said plurality of cells are connected to said macro core through said boundary cells.
9. A storage medium storing a logic library readable by a computer, comprising:
a plurality of cells having cell data; and
a macro having macro data, wherein
said cell data includes, as attribute data, logic data, data of delay time characteristics depending on slew rates of input signals, and data of output drive capabilities,
said macro includes a macro core having a predetermined function, input and output terminals, and boundary cells added near said input and output terminals, and
said macro data includes, as attribute data, logic data, data of delay time characteristics depending on a slew rate of an input signal supplied to a boundary cell connected to the input terminal, and data of a drive capability of a boundary cell connected to the output terminal.
Beschreibung
BACKGROUND OF THE INVENTION

1. Field of the Invention

The present invention relates to a large-scale-integration (LSI) circuit device and a method of manufacturing same, and more particularly to a delay time calculation process to be carried out in a logic simulation process in the design of LSI circuits.

2. Description of the Prior Art

As a result of semiconductor fine-circuitry fabrication technology advances in recent years, LSI circuits are experiencing larger scale integration. As a result, it is now possible to incorporate system functions in one chip. For example, a function macro which has heretofore been constructed as one chip is now incorporated together with other logic circuits in a single chip. Such a function macro includes functions of a single chip, including a CPU, multipliers, microcomputer peripherals, etc. An ordinary function macro is a relatively large circuit having a plurality of cells and memories comprise gates and flip-flops.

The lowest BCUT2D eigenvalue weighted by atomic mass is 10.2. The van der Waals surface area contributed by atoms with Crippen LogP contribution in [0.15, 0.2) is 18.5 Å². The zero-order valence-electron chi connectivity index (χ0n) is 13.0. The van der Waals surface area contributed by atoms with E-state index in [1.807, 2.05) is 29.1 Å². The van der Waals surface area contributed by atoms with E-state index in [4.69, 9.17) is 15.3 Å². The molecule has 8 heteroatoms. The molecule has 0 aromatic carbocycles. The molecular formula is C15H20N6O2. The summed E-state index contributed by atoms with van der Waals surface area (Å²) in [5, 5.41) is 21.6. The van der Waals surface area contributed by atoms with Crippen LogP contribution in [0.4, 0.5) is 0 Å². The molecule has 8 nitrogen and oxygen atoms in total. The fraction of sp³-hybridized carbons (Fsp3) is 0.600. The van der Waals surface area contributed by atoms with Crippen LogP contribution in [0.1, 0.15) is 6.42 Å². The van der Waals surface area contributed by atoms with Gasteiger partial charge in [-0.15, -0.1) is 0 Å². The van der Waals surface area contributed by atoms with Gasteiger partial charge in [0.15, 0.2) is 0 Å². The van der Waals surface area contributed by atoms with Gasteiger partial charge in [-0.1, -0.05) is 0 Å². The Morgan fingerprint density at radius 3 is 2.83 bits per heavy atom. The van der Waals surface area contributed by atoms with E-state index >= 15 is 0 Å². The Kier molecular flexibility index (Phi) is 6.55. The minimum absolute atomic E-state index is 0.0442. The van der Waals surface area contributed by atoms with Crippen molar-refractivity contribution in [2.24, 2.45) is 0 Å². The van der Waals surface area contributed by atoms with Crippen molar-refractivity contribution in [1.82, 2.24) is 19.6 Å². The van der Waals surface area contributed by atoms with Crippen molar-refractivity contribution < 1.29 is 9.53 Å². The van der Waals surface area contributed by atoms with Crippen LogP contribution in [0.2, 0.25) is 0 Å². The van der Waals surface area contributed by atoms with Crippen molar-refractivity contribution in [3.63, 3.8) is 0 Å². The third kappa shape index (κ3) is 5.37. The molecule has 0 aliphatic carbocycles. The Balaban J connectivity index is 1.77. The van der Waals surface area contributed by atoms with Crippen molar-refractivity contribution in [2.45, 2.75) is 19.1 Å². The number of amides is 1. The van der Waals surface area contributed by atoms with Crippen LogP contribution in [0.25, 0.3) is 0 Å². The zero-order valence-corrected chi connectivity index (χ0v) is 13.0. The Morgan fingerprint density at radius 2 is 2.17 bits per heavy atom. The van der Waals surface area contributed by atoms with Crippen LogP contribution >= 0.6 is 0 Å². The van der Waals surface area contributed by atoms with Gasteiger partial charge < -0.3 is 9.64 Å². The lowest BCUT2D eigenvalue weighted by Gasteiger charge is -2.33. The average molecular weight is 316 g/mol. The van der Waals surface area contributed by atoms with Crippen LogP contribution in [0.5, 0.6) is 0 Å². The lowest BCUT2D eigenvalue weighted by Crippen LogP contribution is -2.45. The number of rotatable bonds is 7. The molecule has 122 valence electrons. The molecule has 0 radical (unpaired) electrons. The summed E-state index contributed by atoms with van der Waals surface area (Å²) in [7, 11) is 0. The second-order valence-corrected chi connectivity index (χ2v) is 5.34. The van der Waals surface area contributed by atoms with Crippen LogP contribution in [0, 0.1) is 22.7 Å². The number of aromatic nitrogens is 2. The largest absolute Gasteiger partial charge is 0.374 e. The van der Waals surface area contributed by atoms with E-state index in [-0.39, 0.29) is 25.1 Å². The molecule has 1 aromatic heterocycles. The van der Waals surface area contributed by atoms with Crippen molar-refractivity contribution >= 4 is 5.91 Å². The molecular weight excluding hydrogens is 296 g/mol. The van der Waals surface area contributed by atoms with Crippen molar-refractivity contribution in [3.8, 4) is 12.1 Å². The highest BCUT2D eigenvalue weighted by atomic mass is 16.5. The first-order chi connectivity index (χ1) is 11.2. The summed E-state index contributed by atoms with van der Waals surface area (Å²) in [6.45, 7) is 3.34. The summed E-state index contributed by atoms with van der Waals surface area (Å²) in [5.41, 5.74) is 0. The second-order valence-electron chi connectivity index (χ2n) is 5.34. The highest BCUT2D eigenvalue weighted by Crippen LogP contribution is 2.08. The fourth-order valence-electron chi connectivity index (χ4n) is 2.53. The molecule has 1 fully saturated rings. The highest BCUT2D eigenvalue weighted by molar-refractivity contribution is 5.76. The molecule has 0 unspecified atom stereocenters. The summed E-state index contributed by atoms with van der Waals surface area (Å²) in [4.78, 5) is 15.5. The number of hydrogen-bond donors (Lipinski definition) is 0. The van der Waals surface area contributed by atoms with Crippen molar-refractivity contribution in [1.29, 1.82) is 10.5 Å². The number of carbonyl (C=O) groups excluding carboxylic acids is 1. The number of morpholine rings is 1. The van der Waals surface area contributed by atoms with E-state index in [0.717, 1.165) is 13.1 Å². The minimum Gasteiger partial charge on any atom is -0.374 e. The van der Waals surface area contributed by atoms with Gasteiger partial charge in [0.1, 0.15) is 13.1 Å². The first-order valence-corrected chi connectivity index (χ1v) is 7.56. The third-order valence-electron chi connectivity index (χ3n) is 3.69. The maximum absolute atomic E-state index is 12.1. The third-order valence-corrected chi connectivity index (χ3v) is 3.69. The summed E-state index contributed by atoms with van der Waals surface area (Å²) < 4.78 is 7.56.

Many function macros standardized for the LSI circuit industry are available. The function macros include function macros uniquely designed by manufacturers of LSI circuits and function macros designed by various designing companies and sold in the market. These function macros are now a type of black box that users will find satisfactory if they perform desired functions, and are not concerned with internal structural details.